So what’s my biggest issue with the game? Hey, expectations. I wasn’t really feeling all too well about it when I saw the trailer showing another guy doing the same things Mercer did. I wanted bigger, faster, stronger. Mercer was technically an unstoppable being by the end of P1, having just withstood a nuclear explosion. If you devs wanna make me believe there’s someone who can kill him, you better make this guy damn tough. I guess Heller is a perfect match for Mercer the way he was before the ending sequence of the first game. After that? Three years after that? They better add in some lore and cool stuff, or I won’t bite.

So yes, I’d like to have some fun crushing skyscraper walls by throwing Hunters at them and fighting all kinds of foes in the offices. Real-time environment destruction? Yes please. And then, I’d like to see a realistic reaction from the government to the second outbreak in NY. I’d like a mission where you just jump and snatch a nuke in midair and throw it back where it came from. I’d like to hijack an F-16 on the move. I also wouldn’t mind fighting some big and imposing-looking mutant freaks every once in a while (hey, Shadow of the Colossus material right here, devs, what were you thinking?). Hell, you can even make the characters involved use the F-word all out while things like these are happening, I don’t mind, I’d be doing my own swearing if this was delivered to me.

There’s just so much you can do with a character like Mercer or Heller. And I guess that’s why we’re not going to see a proper Superman game anytime soon.

I want all of that in a sequel to a game which had me jumping skyscraper high and smashing tanks with bare hands (and killing mutants with claws). Instead, I get a block ability, a dodge ability, and a move that lets me tear weapons off armored vehicles and use them in my hands.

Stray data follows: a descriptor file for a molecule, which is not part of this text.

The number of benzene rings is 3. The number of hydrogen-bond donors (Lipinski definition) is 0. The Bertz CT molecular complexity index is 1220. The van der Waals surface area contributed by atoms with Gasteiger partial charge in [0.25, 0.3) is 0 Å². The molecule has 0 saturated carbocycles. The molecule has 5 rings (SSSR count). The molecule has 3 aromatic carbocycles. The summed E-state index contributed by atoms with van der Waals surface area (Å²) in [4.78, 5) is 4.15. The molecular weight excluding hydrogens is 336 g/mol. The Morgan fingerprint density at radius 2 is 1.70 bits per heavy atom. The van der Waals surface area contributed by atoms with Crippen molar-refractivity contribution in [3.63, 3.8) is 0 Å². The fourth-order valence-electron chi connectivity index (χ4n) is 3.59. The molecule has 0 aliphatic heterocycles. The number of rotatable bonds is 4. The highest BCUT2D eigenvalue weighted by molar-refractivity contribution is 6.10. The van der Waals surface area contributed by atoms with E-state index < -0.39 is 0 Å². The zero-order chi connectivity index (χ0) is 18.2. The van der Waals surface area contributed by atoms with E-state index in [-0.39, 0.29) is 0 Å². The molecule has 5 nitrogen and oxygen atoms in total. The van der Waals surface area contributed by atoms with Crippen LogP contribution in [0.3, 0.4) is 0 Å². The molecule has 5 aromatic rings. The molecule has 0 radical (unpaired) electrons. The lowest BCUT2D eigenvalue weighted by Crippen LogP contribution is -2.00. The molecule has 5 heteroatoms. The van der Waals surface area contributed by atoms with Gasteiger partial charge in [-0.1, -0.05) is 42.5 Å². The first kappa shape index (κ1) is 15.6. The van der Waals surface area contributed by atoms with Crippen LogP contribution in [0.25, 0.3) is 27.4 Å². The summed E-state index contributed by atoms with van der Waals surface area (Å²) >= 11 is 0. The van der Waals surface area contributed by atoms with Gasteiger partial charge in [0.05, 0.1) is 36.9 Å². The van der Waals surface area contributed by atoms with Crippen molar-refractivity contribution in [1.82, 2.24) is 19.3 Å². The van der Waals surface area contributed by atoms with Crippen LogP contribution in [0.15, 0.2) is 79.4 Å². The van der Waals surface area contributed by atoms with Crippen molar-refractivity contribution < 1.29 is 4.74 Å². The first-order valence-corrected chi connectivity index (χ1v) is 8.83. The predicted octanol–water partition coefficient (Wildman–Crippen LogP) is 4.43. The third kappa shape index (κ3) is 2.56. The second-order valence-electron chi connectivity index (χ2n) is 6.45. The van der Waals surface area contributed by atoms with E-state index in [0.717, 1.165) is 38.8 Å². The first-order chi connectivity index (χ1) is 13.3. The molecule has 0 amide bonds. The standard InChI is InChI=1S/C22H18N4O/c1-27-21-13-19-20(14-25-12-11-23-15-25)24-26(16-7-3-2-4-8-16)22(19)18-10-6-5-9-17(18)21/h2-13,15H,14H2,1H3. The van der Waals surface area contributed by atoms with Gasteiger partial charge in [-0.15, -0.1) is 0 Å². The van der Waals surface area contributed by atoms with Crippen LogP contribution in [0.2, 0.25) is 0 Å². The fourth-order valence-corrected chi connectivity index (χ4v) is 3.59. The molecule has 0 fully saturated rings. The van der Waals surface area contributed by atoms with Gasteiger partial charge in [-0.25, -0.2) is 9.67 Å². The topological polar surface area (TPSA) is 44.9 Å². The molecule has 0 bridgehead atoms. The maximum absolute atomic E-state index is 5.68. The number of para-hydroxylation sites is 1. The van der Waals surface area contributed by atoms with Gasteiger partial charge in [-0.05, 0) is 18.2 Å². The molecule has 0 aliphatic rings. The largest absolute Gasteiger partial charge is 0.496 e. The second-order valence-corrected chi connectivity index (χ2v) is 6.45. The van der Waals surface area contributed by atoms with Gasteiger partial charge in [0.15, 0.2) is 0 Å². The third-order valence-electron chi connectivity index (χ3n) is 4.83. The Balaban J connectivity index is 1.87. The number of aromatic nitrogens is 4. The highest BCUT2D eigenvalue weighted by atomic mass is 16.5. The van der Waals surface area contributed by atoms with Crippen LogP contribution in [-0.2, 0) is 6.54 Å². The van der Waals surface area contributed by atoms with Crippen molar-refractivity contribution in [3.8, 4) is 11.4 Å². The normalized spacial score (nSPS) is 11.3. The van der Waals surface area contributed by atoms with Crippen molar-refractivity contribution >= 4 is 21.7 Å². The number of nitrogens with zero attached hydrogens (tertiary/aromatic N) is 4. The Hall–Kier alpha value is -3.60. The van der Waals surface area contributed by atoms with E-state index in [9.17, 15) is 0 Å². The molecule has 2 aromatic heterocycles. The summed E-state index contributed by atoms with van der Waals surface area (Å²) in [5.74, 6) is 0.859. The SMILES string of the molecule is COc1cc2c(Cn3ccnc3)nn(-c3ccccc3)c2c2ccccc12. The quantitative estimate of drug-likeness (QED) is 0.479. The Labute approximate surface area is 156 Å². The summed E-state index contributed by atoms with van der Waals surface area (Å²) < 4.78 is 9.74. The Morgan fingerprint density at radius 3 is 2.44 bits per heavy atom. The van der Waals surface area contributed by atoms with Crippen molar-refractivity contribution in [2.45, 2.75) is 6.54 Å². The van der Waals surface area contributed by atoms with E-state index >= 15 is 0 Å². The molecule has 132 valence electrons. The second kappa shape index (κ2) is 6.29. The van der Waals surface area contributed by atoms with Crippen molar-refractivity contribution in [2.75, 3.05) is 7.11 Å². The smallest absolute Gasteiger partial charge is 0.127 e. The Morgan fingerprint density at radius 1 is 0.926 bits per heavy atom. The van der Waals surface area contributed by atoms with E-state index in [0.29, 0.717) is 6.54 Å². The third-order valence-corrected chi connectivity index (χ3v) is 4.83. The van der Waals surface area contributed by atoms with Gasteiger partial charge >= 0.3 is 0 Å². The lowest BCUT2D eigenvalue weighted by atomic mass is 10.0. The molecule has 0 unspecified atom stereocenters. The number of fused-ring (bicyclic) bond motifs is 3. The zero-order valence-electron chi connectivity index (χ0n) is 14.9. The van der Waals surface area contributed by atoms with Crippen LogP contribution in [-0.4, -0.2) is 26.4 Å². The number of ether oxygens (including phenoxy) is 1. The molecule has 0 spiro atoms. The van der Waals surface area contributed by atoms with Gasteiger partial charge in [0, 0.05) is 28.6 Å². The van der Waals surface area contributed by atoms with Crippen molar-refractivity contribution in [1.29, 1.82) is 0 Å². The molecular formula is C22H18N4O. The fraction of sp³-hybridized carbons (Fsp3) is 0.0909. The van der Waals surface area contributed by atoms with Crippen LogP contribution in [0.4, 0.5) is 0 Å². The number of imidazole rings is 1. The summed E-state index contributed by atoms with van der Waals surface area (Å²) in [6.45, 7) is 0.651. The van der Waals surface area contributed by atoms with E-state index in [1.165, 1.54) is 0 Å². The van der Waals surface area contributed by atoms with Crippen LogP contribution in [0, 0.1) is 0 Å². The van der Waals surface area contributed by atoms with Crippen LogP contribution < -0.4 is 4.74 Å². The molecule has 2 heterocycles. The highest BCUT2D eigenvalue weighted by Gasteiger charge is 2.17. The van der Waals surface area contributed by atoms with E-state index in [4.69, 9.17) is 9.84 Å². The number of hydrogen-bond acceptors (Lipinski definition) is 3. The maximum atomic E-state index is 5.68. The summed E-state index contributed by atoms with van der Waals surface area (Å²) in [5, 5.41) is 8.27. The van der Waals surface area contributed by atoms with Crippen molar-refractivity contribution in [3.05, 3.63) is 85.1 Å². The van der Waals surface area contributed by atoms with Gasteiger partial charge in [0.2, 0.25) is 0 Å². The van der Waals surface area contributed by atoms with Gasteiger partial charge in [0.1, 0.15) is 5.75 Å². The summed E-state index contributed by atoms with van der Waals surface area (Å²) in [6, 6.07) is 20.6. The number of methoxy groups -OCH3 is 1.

Radical don’t even play their cards right with the final fight. Still, I admit that it’s a legendary material right there, what they have managed to do with it. That final fight, it sits proudly on its throne in the same room with very few select others that manage to show a clash of two god-like beings without being cheesy or stupid. But. It could have been so much more if this game was more. You know, like two godly beings laying waste of the whole city in real time. F-word, guys, right there.


The game’s final boss encounter is a bright star in what’s otherwise a fun but forgettable game. It does everything right. It’s hard, it’s fun, and it doesn’t involve any overpowered mechanics (like that of a bastard of a mutant from the first game who you really didn’t want to melee, ever). It also makes you feel damn awesome when you beat it, partially because what other games make automatically in cutscenes (like War tearing bodyparts off the bosses in Darskiders), you do by mashing buttons. This buttonmashing also feels very heartfelt, because the game, despite all its flaws, actually manages to convey its message about Heller.

That message, dear reader, is this: “I am fucking pissed off, so don’t fuck with me, even if you can withstand a fucking nuke.”


Prototype 2 is a very good game about a pissed off guy with near-godly powers. It retains most of what made the first installment of the series good, makes some of it even better, completely forgets about other good parts which, maybe, were not wanted by the target audience, and doesn’t fix some bad things anyway.

It also lets you ascend the Empire State Building in about ten seconds, then drop down in about two.

Play it if you like awesome.